T-Mobile’s Samsung Galaxy Note II Review (Part 3)

7/2/2013 11:19:29 AM


As we mentioned, the hardware specs are identical except for some specific changes for the service providers. How about firmware, which is commonly object for unauthorized apps and changes for other providers? We will ask you to erase that surprising look out of your face but let’s be real: now you don’t have. There’s no shock here, while you can wait for the familiar TouchWiz UI running Android 4.1 Jelly Bean, all service providers have their own voices about which apps and features would be added into its firmware.

The familiar TouchWiz UI running Android 4.1 Jelly Bean

The familiar TouchWiz UI running Android 4.1 Jelly Bean

Our important point is to discuss which general apps can be found on Note II. Regardless that you will buy Note from any providers, this will be the first Samsung device coming with pre-installed Jelly Bean. This means you can benefit from features like Google Now (accessed by long-pressing menu button), which is a card-based system via which the phone learn interests, habits and other info when you use it. You can also get access to extendable notification pages, you may have a lot of details about notifications by looking at it. Offline maps are available at custom on Note II. Samsung likes adding smart and supportive features in an effort to differentiate its UX from what the customer may find in competitive interfaces. Most of them are handy but even some frequent TouchWiz users can see that, like Galaxy S III, there’s a little knowledge need to learn. A bunch of gesture controls, S Pen features and proprietary functions… create an interesting experience… once you dig into them. Guides are available through apps but it take a while to get used to what is provided and know what is really useful for you. Warning: if you buy this phone, expect the disappointment in first few weeks when you start making friend with it.

One of the sections needing to be acquainted is gesture control. Samsung has some smart stuff by taking advantages of many sensors used in Note II. This is not the company’s new major because we saw the majority of them have been launched in GS3. For instance, you can scroll up to the screen’s top by double-tapping the phone’s upper edge (one of our favorite tasks); tilting to zoom in/out in the gallery or the browser; panning the phone to move icons on home screens; shaking the phone to look for updates; flipping it to mute; calling any contact listed on screen… They are quite interesting and it’s likely that you can only find some really useful things but there’re available options at your favor.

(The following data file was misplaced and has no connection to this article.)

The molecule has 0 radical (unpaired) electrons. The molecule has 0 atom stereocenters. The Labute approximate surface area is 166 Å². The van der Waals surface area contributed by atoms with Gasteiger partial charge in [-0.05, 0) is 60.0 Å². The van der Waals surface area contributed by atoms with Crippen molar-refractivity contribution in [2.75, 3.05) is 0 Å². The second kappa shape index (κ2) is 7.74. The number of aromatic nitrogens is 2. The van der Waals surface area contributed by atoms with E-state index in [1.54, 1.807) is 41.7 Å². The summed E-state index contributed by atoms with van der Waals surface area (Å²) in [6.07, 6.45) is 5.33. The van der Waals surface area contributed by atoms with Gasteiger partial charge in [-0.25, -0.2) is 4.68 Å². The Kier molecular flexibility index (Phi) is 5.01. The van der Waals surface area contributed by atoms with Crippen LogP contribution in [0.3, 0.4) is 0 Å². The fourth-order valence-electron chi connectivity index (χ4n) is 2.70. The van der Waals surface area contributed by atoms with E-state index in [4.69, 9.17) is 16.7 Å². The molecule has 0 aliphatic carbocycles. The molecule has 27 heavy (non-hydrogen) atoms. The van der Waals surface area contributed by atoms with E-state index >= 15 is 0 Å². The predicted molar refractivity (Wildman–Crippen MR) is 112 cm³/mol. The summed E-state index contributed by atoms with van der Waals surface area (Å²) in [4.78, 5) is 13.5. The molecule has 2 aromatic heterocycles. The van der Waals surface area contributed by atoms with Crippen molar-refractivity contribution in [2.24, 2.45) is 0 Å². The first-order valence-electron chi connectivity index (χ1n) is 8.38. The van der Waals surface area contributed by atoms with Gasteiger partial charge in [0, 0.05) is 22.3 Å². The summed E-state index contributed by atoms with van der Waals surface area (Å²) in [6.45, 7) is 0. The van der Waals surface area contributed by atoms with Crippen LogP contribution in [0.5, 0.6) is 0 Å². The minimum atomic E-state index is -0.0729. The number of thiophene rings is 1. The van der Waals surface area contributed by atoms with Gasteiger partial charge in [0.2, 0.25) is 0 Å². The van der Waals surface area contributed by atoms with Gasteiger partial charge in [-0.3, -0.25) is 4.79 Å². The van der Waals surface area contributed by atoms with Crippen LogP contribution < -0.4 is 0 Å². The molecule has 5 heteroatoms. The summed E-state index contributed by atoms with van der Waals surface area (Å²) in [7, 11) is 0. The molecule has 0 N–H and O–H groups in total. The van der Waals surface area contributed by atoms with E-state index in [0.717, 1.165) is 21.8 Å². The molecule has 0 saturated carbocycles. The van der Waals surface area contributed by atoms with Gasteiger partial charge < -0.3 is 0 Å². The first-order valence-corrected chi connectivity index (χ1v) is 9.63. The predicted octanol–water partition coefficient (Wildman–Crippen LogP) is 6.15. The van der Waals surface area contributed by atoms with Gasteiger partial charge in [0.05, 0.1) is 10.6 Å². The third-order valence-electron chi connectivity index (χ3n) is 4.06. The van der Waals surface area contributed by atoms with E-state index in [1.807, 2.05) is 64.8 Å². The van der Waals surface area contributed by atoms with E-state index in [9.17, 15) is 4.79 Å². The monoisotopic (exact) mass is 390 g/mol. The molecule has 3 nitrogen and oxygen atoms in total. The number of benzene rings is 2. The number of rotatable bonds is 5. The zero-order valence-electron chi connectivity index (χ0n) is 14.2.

New with the JB TouchWix UX are some modes. You have Blocking Mode, similar to “Don Not Disturb” in iOS 6. With a schedule specific for you – for example from 11PM until 6AM – you can set a blank list including allowed contacts and disable specific notifications from someone. This is a good idea for anyone who doesn’t want to walk up some times during night sleep just to see incoming emails and other unnecessary notifications. Another new one is the Easy Experience Mode which is not really useful. In general, this mode is how Samsung introduces for first-hand smartphone users before the messy world of TouchWiz. When it is activated, you are brought to a new launcher offering customization pages and large-sized readable functions. Besides, there’s not much to distinguish it from TouchWiz, and it feels like a trick of ad rather than an advantage.

Samsung installed some features taking full advantage of the front camera in an innovative way. Smart Stay, which we focused on in GS3 review, prevents the screen from being blurred when you are reading it. Meanwhile, Smart Rotation (new with Note II and Jelly Bean) will keep the screen’s similar direction as long as you face is staying straight to the camera – though your body is staying at an angle. For instance, you can read something on the phone while lying in bed without worrying that the screen will be change into landscape mode.